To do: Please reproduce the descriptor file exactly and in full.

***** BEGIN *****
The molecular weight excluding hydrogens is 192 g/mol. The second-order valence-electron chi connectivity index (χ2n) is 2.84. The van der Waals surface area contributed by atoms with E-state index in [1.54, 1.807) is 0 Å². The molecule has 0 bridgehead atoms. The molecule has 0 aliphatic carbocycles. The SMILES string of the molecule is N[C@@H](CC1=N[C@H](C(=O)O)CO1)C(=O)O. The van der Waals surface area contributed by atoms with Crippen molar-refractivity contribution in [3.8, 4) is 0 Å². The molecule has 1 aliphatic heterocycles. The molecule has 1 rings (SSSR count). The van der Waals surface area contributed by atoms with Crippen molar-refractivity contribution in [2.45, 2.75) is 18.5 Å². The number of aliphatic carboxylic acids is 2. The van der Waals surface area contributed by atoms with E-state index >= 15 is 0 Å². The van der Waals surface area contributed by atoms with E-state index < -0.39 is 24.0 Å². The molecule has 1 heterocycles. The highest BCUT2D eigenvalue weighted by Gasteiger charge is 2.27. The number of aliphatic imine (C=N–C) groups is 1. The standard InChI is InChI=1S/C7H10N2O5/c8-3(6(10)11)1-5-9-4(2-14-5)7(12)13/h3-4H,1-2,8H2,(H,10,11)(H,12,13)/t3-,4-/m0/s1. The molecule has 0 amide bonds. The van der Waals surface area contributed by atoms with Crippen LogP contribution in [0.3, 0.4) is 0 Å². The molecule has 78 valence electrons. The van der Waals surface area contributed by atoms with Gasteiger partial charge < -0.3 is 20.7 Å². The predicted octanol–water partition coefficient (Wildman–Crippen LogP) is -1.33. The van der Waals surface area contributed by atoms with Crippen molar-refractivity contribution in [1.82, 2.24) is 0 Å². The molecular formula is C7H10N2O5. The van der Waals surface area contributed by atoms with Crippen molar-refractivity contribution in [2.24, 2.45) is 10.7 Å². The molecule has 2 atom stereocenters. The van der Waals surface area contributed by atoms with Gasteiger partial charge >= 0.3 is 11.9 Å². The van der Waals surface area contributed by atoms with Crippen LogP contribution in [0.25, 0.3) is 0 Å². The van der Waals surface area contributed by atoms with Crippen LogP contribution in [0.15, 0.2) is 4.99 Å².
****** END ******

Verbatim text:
The molecular weight excluding hydrogens is 192 g/mol. The second-order valence-electron chi connectivity index (χ2n) is 2.84. The van der Waals surface area contributed by atoms with E-state index in [1.54, 1.807) is 0 Å². The molecule has 0 bridgehead atoms. The molecule has 0 aliphatic carbocycles. The SMILES string of the molecule is N[C@@H](CC1=N[C@H](C(=O)O)CO1)C(=O)O. The van der Waals surface area contributed by atoms with Crippen molar-refractivity contribution in [3.8, 4) is 0 Å². The molecule has 1 aliphatic heterocycles. The molecule has 1 rings (SSSR count). The van der Waals surface area contributed by atoms with Crippen molar-refractivity contribution in [2.45, 2.75) is 18.5 Å². The number of aliphatic carboxylic acids is 2. The van der Waals surface area contributed by atoms with E-state index >= 15 is 0 Å². The van der Waals surface area contributed by atoms with E-state index < -0.39 is 24.0 Å². The molecule has 1 heterocycles. The highest BCUT2D eigenvalue weighted by Gasteiger charge is 2.27. The number of aliphatic imine (C=N–C) groups is 1. The standard InChI is InChI=1S/C7H10N2O5/c8-3(6(10)11)1-5-9-4(2-14-5)7(12)13/h3-4H,1-2,8H2,(H,10,11)(H,12,13)/t3-,4-/m0/s1. The molecule has 0 amide bonds. The van der Waals surface area contributed by atoms with Crippen LogP contribution in [0.3, 0.4) is 0 Å². The molecule has 78 valence electrons. The van der Waals surface area contributed by atoms with Gasteiger partial charge < -0.3 is 20.7 Å². The predicted octanol–water partition coefficient (Wildman–Crippen LogP) is -1.33. The van der Waals surface area contributed by atoms with Crippen molar-refractivity contribution in [1.82, 2.24) is 0 Å². The molecular formula is C7H10N2O5. The van der Waals surface area contributed by atoms with Crippen molar-refractivity contribution in [2.24, 2.45) is 10.7 Å². The molecule has 2 atom stereocenters. The van der Waals surface area contributed by atoms with Gasteiger partial charge >= 0.3 is 11.9 Å². The van der Waals surface area contributed by atoms with Crippen LogP contribution in [0.25, 0.3) is 0 Å². The van der Waals surface area contributed by atoms with Crippen LogP contribution in [0.15, 0.2) is 4.99 Å².